on Oct. 6, 2013 :
The announcement soon after I'd finished Kelly Meding's terrific fourth book in the Dreg City series that the publisher had dropped the series felt like a blow to me, I was truly shocked. The series kept getting better and better and the fourth book was the best one yet, and suddenly we were being told that we were just cut off. It made no sense to me, with so many urban fantasy series seeming to flourish (some of which had lost their plots and momentum long ago, but apparently people were buying the dreck so there was no pressure to improve it). I just hated that the characters and their story would just be left out there forever unfinished, I hated not knowing what was going to happen to them and how the outstanding situations where going to be resolved. But thank goodness Kelly stepped up and rescued all of us from the predicament. She self-published the fifth book and did a very fine job of it. I'm not always a huge fan of authors going the self-pub route, mostly because I must get most my books from the library and it can be difficult to get them to buy ebook only self-pubbed books. (I am working on them to add this one to their collection though. It belongs there.) But this situation demanded action and I'm so glad Kelly took it. The book is fully professional, edited beautifully, and feels seamless with the other books in the series. And the low price for this book was a nice treat, only $4 for a full size novel, I don't expect that break on future books.
If you haven't read Pride Before Fall a free short story that Kelly published on Suvudu, you may want to check it out before this book. It will give you insight into Tybalt, Marcus, Astrid, and the Pride, and you'll enjoy the book more if you take a few minutes to read the short story before getting too far into the novel. It frames some of the issues for this book. Plus it's just a good story.
As for this book. It was just what it was supposed to be. There was a lot of fighting for their lives, but it was much more focused and less frantic to a certain degree than in the past. Evy is developing a level of maturity, understanding her priorities and responsibilities in new ways, and that adds a lot of depth to the storytelling. She still a crazy girl sometimes, but her heart is always in the right place and she at least is trying hard to do what's right for everyone around her. It just isn't always so clear what that is, especially when the needs of the many, as she sees it, might outweigh the needs of the few when those few might be the people who love her most. People get hurt and there's no going back. It isn't a light and fluffy book, that's for sure. But it has enough heart and soul to give the fantasy story a sense of realism. The human, and Therian (shifter), emotions in the book ground it firmly in reality and make it work beautifully.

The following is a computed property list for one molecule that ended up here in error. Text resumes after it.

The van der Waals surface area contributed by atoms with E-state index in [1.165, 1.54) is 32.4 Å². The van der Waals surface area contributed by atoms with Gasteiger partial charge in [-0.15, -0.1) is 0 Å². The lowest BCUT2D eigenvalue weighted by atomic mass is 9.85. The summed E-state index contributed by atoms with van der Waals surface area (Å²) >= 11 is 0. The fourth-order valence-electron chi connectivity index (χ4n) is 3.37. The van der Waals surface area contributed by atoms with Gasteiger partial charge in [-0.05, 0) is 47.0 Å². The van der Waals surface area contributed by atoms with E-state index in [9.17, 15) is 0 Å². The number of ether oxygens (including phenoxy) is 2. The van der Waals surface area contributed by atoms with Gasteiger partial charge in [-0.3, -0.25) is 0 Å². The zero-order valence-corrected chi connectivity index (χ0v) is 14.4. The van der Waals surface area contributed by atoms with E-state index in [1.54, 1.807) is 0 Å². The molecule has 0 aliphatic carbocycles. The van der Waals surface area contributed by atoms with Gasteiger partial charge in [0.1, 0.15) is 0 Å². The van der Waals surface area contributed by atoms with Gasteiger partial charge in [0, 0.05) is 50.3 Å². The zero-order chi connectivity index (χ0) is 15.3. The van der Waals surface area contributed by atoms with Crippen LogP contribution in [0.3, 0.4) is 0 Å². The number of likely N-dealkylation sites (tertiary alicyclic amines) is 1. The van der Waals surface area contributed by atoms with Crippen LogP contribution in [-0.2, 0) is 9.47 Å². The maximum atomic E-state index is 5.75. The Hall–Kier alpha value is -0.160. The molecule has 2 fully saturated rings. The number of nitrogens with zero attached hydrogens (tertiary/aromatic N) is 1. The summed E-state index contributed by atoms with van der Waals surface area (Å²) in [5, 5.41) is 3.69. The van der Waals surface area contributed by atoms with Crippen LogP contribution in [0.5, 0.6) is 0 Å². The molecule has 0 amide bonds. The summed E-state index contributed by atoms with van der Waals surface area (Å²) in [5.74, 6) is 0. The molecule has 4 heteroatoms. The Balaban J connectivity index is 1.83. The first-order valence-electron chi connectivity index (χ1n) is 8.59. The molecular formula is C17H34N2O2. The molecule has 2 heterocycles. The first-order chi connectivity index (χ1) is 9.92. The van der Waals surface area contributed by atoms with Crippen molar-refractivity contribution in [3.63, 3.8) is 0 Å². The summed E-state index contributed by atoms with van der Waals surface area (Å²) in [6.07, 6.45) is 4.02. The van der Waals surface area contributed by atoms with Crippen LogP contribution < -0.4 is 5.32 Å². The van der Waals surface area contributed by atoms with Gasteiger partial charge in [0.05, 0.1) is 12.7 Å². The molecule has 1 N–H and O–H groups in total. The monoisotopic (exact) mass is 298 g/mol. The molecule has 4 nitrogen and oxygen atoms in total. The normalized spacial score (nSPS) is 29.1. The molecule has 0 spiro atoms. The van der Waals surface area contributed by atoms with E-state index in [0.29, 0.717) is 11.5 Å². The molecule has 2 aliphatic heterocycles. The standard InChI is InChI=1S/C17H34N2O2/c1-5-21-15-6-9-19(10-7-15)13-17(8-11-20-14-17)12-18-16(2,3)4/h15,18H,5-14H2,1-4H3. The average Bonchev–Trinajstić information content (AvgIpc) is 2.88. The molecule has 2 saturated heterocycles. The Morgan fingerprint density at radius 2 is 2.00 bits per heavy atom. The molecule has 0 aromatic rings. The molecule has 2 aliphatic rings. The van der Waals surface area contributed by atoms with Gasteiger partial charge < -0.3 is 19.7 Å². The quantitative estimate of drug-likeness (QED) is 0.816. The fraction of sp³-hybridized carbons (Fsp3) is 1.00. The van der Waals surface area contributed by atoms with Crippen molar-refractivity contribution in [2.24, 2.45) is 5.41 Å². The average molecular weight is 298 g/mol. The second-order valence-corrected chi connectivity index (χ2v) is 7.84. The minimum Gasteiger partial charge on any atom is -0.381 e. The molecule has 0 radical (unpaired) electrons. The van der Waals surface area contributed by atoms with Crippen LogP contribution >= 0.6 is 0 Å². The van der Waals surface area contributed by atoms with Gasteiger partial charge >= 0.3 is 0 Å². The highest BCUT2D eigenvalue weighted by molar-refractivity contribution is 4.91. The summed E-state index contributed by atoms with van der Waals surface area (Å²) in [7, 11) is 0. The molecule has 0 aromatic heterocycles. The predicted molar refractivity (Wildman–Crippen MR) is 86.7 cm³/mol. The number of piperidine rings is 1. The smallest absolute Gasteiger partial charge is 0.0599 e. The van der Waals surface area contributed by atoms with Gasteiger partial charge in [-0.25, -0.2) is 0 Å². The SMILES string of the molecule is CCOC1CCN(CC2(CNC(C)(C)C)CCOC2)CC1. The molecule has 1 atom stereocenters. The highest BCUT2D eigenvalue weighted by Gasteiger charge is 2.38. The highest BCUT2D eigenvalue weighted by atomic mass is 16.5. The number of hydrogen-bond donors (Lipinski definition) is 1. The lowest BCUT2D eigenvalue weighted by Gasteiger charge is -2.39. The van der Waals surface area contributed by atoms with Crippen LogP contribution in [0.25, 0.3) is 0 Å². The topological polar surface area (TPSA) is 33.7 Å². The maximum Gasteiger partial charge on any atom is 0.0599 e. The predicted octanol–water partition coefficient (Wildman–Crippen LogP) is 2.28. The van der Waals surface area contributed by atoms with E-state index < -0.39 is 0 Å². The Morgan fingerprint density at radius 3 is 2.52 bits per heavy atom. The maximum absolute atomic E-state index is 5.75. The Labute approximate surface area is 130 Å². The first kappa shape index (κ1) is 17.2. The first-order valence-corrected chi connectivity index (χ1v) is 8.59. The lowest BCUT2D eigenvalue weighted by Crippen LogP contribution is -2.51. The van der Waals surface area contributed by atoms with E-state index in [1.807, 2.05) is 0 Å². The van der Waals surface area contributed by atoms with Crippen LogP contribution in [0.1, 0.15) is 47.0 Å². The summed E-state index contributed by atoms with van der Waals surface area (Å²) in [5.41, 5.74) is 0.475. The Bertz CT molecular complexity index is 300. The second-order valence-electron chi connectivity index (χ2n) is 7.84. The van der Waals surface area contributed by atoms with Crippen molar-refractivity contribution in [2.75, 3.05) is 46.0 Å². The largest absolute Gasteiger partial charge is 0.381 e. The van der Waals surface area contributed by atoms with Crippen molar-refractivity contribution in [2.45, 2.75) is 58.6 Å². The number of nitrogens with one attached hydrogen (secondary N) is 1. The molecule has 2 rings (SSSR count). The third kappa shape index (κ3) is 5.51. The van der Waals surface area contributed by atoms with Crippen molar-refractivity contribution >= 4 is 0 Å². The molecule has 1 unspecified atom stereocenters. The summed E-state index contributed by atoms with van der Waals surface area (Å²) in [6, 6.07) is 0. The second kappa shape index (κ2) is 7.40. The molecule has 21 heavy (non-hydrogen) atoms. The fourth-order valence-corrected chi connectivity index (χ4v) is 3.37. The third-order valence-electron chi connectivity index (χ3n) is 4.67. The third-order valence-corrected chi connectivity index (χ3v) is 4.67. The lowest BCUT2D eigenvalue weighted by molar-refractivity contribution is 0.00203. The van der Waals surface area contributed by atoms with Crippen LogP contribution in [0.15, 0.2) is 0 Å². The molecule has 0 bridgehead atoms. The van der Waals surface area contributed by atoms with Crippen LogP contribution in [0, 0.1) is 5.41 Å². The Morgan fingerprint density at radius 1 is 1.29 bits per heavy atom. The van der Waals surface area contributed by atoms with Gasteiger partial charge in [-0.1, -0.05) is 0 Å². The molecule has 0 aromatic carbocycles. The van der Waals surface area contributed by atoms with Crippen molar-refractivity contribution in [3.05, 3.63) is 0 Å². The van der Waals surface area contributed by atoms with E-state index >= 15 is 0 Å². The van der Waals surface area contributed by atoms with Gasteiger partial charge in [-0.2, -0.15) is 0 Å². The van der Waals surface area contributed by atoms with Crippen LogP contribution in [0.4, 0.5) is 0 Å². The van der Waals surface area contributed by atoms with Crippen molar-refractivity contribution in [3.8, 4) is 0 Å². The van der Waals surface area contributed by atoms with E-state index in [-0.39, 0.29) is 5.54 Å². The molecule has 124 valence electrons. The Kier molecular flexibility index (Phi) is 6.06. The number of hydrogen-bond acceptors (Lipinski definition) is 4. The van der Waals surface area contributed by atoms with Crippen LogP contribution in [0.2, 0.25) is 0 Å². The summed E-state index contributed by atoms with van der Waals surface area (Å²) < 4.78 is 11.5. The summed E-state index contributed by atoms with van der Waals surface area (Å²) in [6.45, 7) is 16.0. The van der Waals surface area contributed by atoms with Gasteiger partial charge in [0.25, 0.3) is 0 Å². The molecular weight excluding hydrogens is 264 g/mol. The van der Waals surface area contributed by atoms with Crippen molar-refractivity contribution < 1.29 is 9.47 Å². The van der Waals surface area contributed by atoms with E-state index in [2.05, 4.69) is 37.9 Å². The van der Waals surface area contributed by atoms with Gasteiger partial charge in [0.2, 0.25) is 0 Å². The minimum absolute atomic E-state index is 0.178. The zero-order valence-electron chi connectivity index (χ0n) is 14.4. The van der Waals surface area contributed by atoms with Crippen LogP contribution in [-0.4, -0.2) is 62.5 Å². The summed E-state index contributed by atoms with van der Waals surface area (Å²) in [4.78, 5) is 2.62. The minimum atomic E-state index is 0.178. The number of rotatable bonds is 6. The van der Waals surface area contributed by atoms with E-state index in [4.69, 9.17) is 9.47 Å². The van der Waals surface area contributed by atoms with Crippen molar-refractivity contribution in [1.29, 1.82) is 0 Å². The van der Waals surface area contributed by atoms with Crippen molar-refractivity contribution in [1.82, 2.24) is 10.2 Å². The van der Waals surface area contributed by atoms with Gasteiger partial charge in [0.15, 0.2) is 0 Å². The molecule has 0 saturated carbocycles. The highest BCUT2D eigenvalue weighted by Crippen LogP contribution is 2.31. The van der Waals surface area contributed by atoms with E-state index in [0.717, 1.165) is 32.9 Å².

The only thing I had to nitpick about was the length of a couple of people's hair. People who fight hand-to-hand for their lives should want short hair so it can't be grabbed to use as a hand hold, vanity be damned. Evy and Marcus would certainly know that. There were probably some other long-haired people too, but those two stuck out. Everyone does it, they cast for romance not for practicality, but it isn't TV, you can be more practical in a book. Nitpicky, I know.
Other than that It was just an all-around strong book. It balanced excitement and emotions. It wrapped up or moved old issues forward, and introduced new concerns to be explored. There was a lot of growth from Evy and from Wayne, I'm finally liking them together and I like the man he's becoming. And the Watchtower has been shaken up once again, so we'll see what becomes of that in the next book. I do think there will be one now. If enough of use buy and enjoy (the easy part) this one. So go grab a copy. And if you haven't started the series yet and you're an urban fantasy fan, give the first book, [book:Three Days to Dead|6257500], a try. Then keep reading because they just get better and better.
(reviewed 7 days after purchase)